How Can Doctors Be Sure A Self-Taught Computer Is Making The Right Diagnosis?
Some computer scientists are enthralled by programs that can teach themselves how to perform tasks, such as reading X-rays.
Many of these programs are called "black box" models because the scientists themselves don't know how they make their decisions. Already these black boxes are moving from the lab toward doctors' offices.
The technology has great allure, because computers could take over routine tasks and perform them as well as doctors do, possibly better. But as scientists work to develop these black boxes, they are also mindful of the pitfalls.
Pranav Rajpurkar, a computer science graduate student at Stanford University, got hooked on this idea after he discovered how easy it was to create these models.
The National Institutes of Health one weekend in 2017 made more than 100,000 chest X-rays publicly available, each tagged with the condition that the person had been diagnosed with. Rajpurkar texted a lab mate and suggested they should build a quick and dirty algorithm that could use the data to teach itself how to diagnose the conditions linked to the X-rays.
The algorithm had no guidance about what to look for. Its job was to teach itself by searching for patterns, using a technique called deep learning.
"We ran a model overnight and the next morning I woke up and found that the algorithm was already doing really well," Rajpurkar says. "And that got me really excited about the opportunities, and the ease with which AI is able to do these tasks."
Fast forward to February of this year, and he and his colleagues have already moved far beyond that point. He leads me to a sun-filled room in the William Gates (yes, that Bill Gates) Computer Science Building.
His colleagues are looking at a prototype of a new program to diagnose tuberculosis among HIV-positive patients in South Africa. The scientists hope this program will help fill an urgent medical need. TB is common in South Africa, and doctors are in short supply.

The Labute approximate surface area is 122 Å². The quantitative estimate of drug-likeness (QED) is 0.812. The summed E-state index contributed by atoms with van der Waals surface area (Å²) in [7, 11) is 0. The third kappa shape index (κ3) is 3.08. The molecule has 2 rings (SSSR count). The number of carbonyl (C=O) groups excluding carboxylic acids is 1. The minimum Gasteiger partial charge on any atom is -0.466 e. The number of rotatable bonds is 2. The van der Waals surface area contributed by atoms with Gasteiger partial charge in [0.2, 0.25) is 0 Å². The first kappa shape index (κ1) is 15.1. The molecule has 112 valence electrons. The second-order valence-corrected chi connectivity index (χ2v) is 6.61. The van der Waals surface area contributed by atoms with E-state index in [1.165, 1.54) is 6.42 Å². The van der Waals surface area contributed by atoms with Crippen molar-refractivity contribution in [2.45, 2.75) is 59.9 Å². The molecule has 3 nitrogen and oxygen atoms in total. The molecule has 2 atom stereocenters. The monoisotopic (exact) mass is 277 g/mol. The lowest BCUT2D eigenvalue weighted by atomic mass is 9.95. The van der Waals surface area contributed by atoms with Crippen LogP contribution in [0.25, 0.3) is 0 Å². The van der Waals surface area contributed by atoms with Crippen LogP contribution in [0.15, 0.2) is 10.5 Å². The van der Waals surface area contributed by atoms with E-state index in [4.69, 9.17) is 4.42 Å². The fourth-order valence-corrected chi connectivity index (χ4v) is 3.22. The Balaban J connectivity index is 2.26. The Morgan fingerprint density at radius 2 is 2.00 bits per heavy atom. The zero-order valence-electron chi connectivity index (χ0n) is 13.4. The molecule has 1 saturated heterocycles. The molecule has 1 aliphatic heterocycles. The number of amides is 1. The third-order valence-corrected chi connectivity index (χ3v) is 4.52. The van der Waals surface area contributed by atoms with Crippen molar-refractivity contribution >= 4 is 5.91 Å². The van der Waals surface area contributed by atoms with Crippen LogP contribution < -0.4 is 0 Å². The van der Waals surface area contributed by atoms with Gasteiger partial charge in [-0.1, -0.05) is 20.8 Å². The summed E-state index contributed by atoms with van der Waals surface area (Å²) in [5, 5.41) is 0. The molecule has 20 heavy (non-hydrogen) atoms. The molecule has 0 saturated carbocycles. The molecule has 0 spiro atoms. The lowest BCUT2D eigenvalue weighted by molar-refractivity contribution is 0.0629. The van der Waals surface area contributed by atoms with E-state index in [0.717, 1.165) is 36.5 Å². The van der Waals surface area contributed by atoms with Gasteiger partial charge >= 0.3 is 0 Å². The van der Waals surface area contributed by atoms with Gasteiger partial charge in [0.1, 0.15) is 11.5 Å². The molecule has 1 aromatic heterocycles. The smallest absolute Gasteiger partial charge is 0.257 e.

The scientists lean into the screen, which displays a chest X-ray and the patient's basic lab results and highlights the part of the X-ray that the algorithm is focusing on.
The scientists start scrolling through examples, making guesses of their own and seeing how well the algorithm is performing.
Stanford radiologist Matthew Lungren, who is the main medical adviser for this project, joins in. He readily admits he is not great at identifying TB on an X-ray. "We just don't see any TB here" in the heart of Silicon Valley, he explains.
True to his warning, he misdiagnoses the first two cases he sees.
Rajpurkar says the algorithm itself is far from perfect, too. It gets the diagnosis right 75 percent of the time. But doctors in South Africa are correct 62 percent of the time, he says, so it's an improvement. The usual benchmark for TB diagnosis is a sputum test, which is also prone to error.
"The ultimate thought from our group is that if we can combine the best of what humans offer in their diagnostic work and the best of what these models can offer, I think you're going to have a better level of health care for everybody," Lungren says.
But he is well aware that it's easy to be fooled by a computer program, so he sees part of his job as a clinician to curb some of the engineering enthusiasm. "The Silicon Valley culture is great for innovation but it's not got a great track record for safety," he says. "And so our job as clinicians is to guard against the possibility of getting ahead of ourselves and allowing these things to be in a place where they could cause harm."
For example, a program that has taught itself using data from one group of patients may give erroneous results if used on patients from another region — or even from another hospital.
One way the Stanford team is trying to avoid pitfalls like that is by sharing their data so other people can critique the work.
Some of the most cogent analysis has come from John Zech, a medical resident at the California Pacific Medical Center in San Francisco, who is training to be a radiologist.
Zech and his medical school colleagues discovered that the Stanford algorithm to diagnose disease from X-rays sometimes "cheated." Instead of just scoring the image for medically important details, it considered other elements of the scan, including information from around the edge of the image that showed the type of machine that took the X-ray.
When the algorithm noticed that a portable X-ray machine had been used, it boosted its score toward a finding of TB.
Zech realized that portable X-ray machines used in hospital rooms were much more likely to find pneumonia compared with those used in doctors' offices. That's hardly surprising, considering that pneumonia is more common among hospitalized people than among people who are able to visit their doctor's office.